Table 1. Main pump parameters
Location

Parameter

Sign

Value

Unit

Single entry impeller

Inlet diameter of impeller

${d}_{1}$

0.036

m

Outlet diameter of impeller

${d}_{2}$

0.168

m


Number of blade

$z$

5

–


Outlet blade angle_{}

${\beta}_{2}$

33

°


Total blade wrap angle

$\gamma $

115

°


Impeller outlet width

${b}_{2}$

0.01

m


Single volute

Radius to cutwater

${d}_{3}$

0.184

m

Volute inlet width

${b}_{3}$

0.02

m


Discharge nozzle diameter

${d}_{4}$

0.05

m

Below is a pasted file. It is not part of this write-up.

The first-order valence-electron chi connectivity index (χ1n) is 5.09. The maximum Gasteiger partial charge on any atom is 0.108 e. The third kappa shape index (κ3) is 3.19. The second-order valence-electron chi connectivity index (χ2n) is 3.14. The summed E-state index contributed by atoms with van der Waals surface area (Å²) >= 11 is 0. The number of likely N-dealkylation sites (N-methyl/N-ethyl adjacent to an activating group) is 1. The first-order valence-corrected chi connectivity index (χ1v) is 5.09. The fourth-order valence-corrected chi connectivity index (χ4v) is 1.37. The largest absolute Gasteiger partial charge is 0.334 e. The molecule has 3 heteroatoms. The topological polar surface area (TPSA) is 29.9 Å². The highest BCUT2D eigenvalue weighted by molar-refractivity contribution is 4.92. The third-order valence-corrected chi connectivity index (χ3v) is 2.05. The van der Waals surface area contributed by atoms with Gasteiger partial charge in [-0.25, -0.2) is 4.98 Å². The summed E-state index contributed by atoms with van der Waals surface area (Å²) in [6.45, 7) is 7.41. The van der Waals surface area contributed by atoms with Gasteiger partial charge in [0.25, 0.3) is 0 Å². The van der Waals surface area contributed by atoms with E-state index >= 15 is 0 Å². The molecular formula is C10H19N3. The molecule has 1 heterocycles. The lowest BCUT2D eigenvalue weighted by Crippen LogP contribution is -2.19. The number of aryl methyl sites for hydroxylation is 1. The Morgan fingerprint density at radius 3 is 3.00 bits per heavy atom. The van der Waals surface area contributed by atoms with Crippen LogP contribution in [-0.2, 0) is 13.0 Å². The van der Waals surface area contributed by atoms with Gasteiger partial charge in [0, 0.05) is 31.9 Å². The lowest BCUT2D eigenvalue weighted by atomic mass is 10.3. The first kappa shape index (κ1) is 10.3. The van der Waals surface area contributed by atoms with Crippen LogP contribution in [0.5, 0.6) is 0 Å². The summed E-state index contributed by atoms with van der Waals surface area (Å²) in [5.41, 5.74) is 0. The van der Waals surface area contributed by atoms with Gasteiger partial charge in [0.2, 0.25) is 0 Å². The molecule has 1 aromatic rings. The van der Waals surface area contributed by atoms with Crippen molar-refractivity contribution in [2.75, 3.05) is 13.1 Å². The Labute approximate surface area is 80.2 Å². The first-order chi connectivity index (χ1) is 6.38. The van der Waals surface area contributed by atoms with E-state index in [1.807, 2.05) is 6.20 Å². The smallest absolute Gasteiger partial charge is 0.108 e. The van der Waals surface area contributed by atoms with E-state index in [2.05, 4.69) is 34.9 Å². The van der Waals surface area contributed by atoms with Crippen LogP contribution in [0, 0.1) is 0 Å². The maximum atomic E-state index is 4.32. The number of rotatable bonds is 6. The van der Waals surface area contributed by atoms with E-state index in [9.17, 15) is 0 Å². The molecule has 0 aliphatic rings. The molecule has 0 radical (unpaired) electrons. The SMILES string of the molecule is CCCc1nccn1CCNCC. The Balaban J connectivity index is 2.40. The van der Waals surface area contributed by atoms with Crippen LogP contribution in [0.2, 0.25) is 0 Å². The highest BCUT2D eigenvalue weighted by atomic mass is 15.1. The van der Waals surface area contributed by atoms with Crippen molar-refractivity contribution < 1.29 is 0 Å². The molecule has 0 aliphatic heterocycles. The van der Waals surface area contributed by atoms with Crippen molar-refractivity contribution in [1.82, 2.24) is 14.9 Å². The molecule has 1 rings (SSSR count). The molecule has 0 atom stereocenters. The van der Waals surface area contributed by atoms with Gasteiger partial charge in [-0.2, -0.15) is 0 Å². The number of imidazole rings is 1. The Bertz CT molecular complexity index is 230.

The experiments were carried out in a close hydraulic test rig, as shown in Fig. 2. The pump in the rig was driven at a constant speed of 2900 r/min by a variator, with a blade passing frequency of BPF $=$ 242 Hz. The torque was measured through a Halleffect sensor. In the rig, the flow rate was controlled by a flow valve installed downstream on the outlet pipe, and the flow rate was measured by a turbine flow meter. The mean static pressure was tested through two piezoresistive pressure sensors installed at the inlet and outlet of the pump. The measuring range of the sensor was –100 kPa100 kPa and 0600 kPa, respectively. Four PCB 352A60 accelerometers with the sensitivity of 10 mv/($\text{m/}{\text{s}}^{\text{2}}$) were used to measure the vibration of the pump. These accelerometers were fixed on four positions of the volute exterior surface, as shown in Fig. 3. Signals were translated to the electric signals. Then a PXI6251 data acquisition module was applied to capture the electric signals and convert them into digital signals. The data were finally analyzed by using the code LabVIEW in a computer. In this setup, the measurement uncertainties were ±1.5 % for the Halleffect sensor, ±0.5 % for the piezoresistive pressure sensor, ±0.5 % for the turbine flow meter, and ±2 % for the accelerometer.